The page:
Humpty-Dumpty and his wall were Richard III and his horse….!

If the Richard III theory is correct, then Bosworth went something like this!

Well, we’ve all heard versions of the true meaning of Humpty-Dumpty, including that it was a reference to a 17th-century cannon used in the Siege of Colchester. Oh and Humpty may also have been a drink of brandy boiled with ale. All nursery rhymes had beginnings somewhere, and also have some wild notions about their original meaning, but this Indian suggestion  is a new one on me.

Perhaps it’s wrong to treat this theory as new, because it turns up again in here The wall upon which Humpty-Dumpty sat was….his horse. Humpty himself was Richard III, and his horse was called The Wall. Got it? You have to admit it’s different. Apart from the fact that I can’t imagine that even a 15th century horse would be given such a name, I certainly can’t see why Richard himself would be called Humpty-Dumpty. He was a slender man, not very tall, and Humpty was a very large egg.  Oh, but apparently a Humpty-Dumpty was 18th-century slang for a short, clumsy person. Clumsy? Richard? I don’t think so.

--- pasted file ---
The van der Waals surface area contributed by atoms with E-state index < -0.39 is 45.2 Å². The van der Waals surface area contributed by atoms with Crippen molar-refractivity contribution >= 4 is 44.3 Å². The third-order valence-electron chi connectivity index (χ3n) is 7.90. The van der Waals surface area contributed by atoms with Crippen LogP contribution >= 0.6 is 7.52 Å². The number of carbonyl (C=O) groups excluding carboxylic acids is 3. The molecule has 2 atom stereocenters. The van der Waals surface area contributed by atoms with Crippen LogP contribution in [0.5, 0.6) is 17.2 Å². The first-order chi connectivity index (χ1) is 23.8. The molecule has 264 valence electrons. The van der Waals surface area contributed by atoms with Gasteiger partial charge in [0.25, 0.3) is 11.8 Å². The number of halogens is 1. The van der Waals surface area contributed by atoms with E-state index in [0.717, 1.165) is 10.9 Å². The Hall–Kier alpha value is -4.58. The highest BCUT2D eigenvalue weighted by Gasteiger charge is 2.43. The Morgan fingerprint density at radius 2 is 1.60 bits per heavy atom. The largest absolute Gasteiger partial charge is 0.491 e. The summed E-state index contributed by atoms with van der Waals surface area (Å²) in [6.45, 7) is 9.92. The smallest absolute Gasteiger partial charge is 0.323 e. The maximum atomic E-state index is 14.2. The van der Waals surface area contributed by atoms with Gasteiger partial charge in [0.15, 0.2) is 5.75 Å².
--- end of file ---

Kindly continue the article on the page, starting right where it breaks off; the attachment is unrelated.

Mind you, there’s a slang word today – Numpty – which is defined as follows: 1980s: of Scottish origin, perhaps an alteration of numbskull, with the ending remodelled on the pattern of Humpty Dumpty. Not a million miles away from the “short, clumsy person” of the 18th century.

So, whatever the actual origin of the nursery rhyme (I go for the cannon in Colchester), attempts to link it to Richard call rather flat. No pun intended.


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